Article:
From Figure 5, it is evident that neither our bound nor the state-of-the-art bound is tight. The blue line, which represents the bound , fits our empircal result the best. Based on the observation of dependence between the empirical lower bound and the parameters and as in Figure 4 and 5 , we formulate a conjecture as stated below.

Conjecture 5.1.

For a mixture generated by the generalized stochastic ball model, the Peng-Wei relaxation achieves exact recovery with high probability if


provided that the total number of points is large enough.

After the completion of this manuscript, a semidefinite relaxation based on graph cuts has been proposed in [16] to overcome the performance limits of Peng-Wei relaxation, which provides a new alternative way to learn the stochastic ball models.

6 Proofs for Section 3.1

We will prove the main theorem and related results under the proximity condition given in Proposition 1.2. The proof for the equivalence of the two proximity conditions is presented at the end of this section. The key ingredient in the proof of the main theorem is to construct a dual variable to certify the optimality of the desired solution based on the conic duality theorem in convex optimization [7].

6.1 Conic duality

We first rewrite (2.3) as a cone program in standard form which naturally leads to its dual formulation. Noting that is a symmetric variable, the Peng-Wei relaxation of -means (2.3) is equivalent to the following optimization problem:


Let , the intersection of two self-dual cones: the positive semi-definite cone and the nonnegative cone . By definition, it is a pointed1 and closed convex cone with a nonempty interior. Moreover, its dual cone2 is given by . Let be a linear map from to defined as follows:

We can express (6.1) in the form of a standard cone program,


Thus, using the standard derivation in Lagrangian duality theory [8], the dual problem of (6.1) can be easily obtained and given by


where is the dual variable with respect to the affine constraints and


is the adjoint operator of under the canonical inner product over .

6.2 Optimality condition

This subsection presents a necessary and sufficient condition for to be the global minimum of the Peng-Wei relaxation. The result is summarized in Proposition 6.5, which follows from the complementary slackness in the conic duality theory. Moreover, a stronger sufficient condition has been established for the uniqueness of in Proposition 6.6.

Theorem 6.1 (Conic Duality Theorem, Theorem 2.4.1 in [7]).

There hold:

  1. If the primal problem is strictly feasible and bounded below, then the dual program is solvable3 and the optimal values of the primal/dual problems are equal to each other;

  2. If the dual problem is strictly feasible and bounded above, then the primal program is solvable and the optimal values of the primal/dual problems are equal to each other;

  3. Assume either the primal problem or the dual problem is bounded and strictly feasible. Then is a pair of primal/dual optimum if and only if either the duality gap is zero or the complementary slackness holds.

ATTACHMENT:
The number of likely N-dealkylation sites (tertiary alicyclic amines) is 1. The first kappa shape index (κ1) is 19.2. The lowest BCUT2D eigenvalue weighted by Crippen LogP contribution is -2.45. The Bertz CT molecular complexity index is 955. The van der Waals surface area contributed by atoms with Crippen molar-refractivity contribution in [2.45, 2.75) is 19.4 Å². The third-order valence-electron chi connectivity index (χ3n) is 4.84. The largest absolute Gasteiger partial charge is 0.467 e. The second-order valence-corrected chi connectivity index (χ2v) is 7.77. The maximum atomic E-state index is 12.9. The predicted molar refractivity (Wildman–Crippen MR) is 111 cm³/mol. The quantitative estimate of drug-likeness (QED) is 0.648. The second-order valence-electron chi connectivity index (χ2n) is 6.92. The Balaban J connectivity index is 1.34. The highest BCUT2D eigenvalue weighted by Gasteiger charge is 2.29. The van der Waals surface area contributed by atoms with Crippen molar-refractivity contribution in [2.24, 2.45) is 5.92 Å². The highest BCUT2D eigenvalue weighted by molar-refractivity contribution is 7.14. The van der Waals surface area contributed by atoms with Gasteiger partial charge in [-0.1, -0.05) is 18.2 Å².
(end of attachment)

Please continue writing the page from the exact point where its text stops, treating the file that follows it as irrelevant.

The following lemma, tailored to (6.1) and (6.3), simply follows from the strict feasibility of (6.1) or (6.3) and Theorem 6.1.

Lemma 6.2.

Both primal/dual problems (6.1) and (6.3) are strictly feasible and bounded below/above. Therefore, they are are solvable (so the optimal values are attained). Moreover, is a pair of primal/dual optima if and only if the complementary slackness holds: where .

Proof: .

Consider , where for . Note that and . So is in the interior of . It is also easy to verify that satisfies the other two equality constraints. This shows (6.1) is strictly feasible. In addition, we can see that the objective function in (6.1) is also nonnegative since both and are entrywise nonnegative. In conclusion, the primal problem is strictly feasible and bounded below by .

Note that is a strictly positive symmetric matrix. For the dual problem (6.3), we can take and let be a sufficiently large positive number such that

is in the interior of . Hence, the dual program is also strictly feasible. Its optimal value is bounded above because it is always smaller than the optimal value of the primal problem.

Therefore, the application of Theorem 6.1 implies that is a pair of primal/dual optima if and only if the complementary slackness holds, i.e., where and

Remark 6.3.

The complementary slackness is indeed equivalent to the zero duality gap since the optimal values of both problems are attained and there holds

In the following lemma, we will derive a more explicit expression for complementary slackness which will be used in the analysis later. By definition of , the matrix must be in the form of


where , and both of them are symmetric.

Lemma 6.4.

The complementary slackness is equivalent to


where and obeys (6.5) for some . It follows immediately that for Moreover, (6.6) implies that the dual variable satisfies


where is the -th block of given by .

Proof: .

It suffices to prove (6.6) from since the other direction is trivial. Note that the complementary slackness is equivalent to for some and . Since and , it follows that From and , we have

where Since both and are positive semi-definite matrices, we have